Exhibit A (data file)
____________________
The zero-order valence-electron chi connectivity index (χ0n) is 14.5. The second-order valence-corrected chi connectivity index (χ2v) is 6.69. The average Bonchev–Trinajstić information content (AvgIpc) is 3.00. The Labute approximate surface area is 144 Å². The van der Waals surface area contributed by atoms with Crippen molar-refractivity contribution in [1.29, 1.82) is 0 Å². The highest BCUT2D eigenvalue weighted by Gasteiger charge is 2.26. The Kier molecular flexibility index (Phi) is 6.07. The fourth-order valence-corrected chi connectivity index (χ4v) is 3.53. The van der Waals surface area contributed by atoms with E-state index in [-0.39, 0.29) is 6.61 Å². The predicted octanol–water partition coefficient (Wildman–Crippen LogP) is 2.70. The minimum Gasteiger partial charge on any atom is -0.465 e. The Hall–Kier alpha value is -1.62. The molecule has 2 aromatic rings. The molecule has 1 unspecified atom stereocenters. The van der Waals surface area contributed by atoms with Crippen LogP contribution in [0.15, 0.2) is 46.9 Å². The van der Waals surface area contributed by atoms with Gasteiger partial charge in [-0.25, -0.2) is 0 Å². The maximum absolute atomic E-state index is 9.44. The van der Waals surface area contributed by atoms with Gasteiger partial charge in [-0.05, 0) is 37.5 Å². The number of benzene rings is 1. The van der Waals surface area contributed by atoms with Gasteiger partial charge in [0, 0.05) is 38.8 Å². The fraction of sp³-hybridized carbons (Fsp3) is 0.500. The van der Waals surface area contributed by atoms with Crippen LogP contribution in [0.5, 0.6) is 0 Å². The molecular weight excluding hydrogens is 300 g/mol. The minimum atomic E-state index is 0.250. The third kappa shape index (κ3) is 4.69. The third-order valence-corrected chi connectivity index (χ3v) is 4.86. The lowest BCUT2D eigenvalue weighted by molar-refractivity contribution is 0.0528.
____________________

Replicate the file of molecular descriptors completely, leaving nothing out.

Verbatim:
The zero-order valence-electron chi connectivity index (χ0n) is 14.5. The second-order valence-corrected chi connectivity index (χ2v) is 6.69. The average Bonchev–Trinajstić information content (AvgIpc) is 3.00. The Labute approximate surface area is 144 Å². The van der Waals surface area contributed by atoms with Crippen molar-refractivity contribution in [1.29, 1.82) is 0 Å². The highest BCUT2D eigenvalue weighted by Gasteiger charge is 2.26. The Kier molecular flexibility index (Phi) is 6.07. The fourth-order valence-corrected chi connectivity index (χ4v) is 3.53. The van der Waals surface area contributed by atoms with E-state index in [-0.39, 0.29) is 6.61 Å². The predicted octanol–water partition coefficient (Wildman–Crippen LogP) is 2.70. The minimum Gasteiger partial charge on any atom is -0.465 e. The Hall–Kier alpha value is -1.62. The molecule has 2 aromatic rings. The molecule has 1 unspecified atom stereocenters. The van der Waals surface area contributed by atoms with Crippen LogP contribution in [0.15, 0.2) is 46.9 Å². The van der Waals surface area contributed by atoms with Gasteiger partial charge in [-0.25, -0.2) is 0 Å². The maximum absolute atomic E-state index is 9.44. The van der Waals surface area contributed by atoms with Gasteiger partial charge in [-0.05, 0) is 37.5 Å². The number of benzene rings is 1. The van der Waals surface area contributed by atoms with Gasteiger partial charge in [0, 0.05) is 38.8 Å². The fraction of sp³-hybridized carbons (Fsp3) is 0.500. The van der Waals surface area contributed by atoms with Crippen LogP contribution in [0.5, 0.6) is 0 Å². The molecular weight excluding hydrogens is 300 g/mol. The minimum atomic E-state index is 0.250. The third kappa shape index (κ3) is 4.69. The third-order valence-corrected chi connectivity index (χ3v) is 4.86. The lowest BCUT2D eigenvalue weighted by molar-refractivity contribution is 0.0528.